Ironically, the Queen and her husband were both 42 at the time of his death, and Mrs. Garfield and the President were both 49 when he died. Queen Victoria and Lucretia Garfield would each live nearly 40 years after their husbands’ deaths. The Garfield’s oldest child, Harry, was nearly eighteen, and their youngest, Abram, was almost nine when their father died. Princess Victoria was 20 years old at the time of her father’s death; the youngest princess, Beatrice, was just eight.
The Queen, monarch of one of the world’s richest empires, entered widowhood with the advantage of not having to worry about her family’s finances. Though she had more domestic help available to her to assist with her large family, as Queen she had the added burden of ruling the British Empire.
Conversely, though relieved of her public role, Lucretia Garfield was faced with the daunting task of providing her young family both emotional and financial support. She moved back to the Mentor home and competently managed the family farm while raising and guiding her young children. A public subscription fund was started for the Garfields which eventually raised around $350,000. These funds, which would equal about $8 million today, allowed Lucretia Garfield to make a number of improvements to her Mentor property and home, including constructing the Memorial Library.
For both women, preserving their husband’s memories was very important. Queen Victoria left untouched several of the rooms Prince Albert had used. For the rest of her life, she also had a set of his clothes placed on his bed every day. In her Mentor home, Lucretia Garfield decided to leave the President’s office (what she called “the General’s snuggery”) the way he had left it when they moved into the White House – with few exceptions. Her most meaningful change was this: she had the words “In Memoriam” carved into the wood over the fireplace. “In Memoriam,” by Alfred, Lord Tennyson was their favorite poem.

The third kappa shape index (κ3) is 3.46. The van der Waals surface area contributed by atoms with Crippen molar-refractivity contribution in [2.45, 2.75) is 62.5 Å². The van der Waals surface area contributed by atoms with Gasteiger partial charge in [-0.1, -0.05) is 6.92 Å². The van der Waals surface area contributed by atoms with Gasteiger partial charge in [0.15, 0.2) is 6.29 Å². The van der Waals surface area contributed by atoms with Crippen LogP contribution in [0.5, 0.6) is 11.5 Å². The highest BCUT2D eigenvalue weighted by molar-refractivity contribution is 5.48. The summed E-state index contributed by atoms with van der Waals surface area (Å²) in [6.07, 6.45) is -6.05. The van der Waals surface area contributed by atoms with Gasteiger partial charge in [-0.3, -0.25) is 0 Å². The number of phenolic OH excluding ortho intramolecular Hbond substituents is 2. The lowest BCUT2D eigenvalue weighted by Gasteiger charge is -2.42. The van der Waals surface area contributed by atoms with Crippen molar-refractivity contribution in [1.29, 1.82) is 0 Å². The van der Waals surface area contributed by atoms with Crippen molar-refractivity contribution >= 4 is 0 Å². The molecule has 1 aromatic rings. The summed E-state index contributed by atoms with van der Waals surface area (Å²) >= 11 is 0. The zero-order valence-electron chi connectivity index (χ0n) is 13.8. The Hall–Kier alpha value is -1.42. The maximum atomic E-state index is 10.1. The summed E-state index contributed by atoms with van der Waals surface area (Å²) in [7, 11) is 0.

In a new addition to the home, Lucretia Garfield also went to work on cataloging and organizing her husband’s papers, which covered his nearly 20-year public career. The papers were eventually stored in the Memorial Library vault that still holds the Queen Victoria wreath. (Garfield’s papers, stored in the vault for about 50 years, now reside in the Library of Congress.)
After President Garfield died, his wife and others began to work on a proper memorial to serve as his final resting place in Cleveland’s Lake View Cemetery. A large fundraising campaign ensued that eventually raised $135,000 to build the massive and beautiful Garfield Memorial, dedicated on Memorial Day 1890. Mollie Garfield, the only surviving daughter of the couple, wrote this in her diary after her father’s death: “It is something really beautiful to see how much the people had gotten to love Papa through his sickness. He would be deeply touched.” The President’s remains were moved into the Memorial, and Lucretia’s remains were placed by his side following her death on March 13, 1918.
When Prince Albert died in 1861, he was entombed in the Frogmore Royal Mausoleum in Windsor, Berkshire, England. Queen Victoria joined him there after her death on January 22, 1901.
In the prime of life, few are prepared for the death of a spouse. Mrs. Garfield and Queen Victoria, though, met the challenges that faced them. In their private lives as widows, they raised their young, fatherless children by themselves; they devoted themselves to keeping the memories of their husbands alive for themselves, their families, and the public; and they both mourned the loss of their beloved husbands for the rest of their lives.
-Rebecca Hayward, Volunteer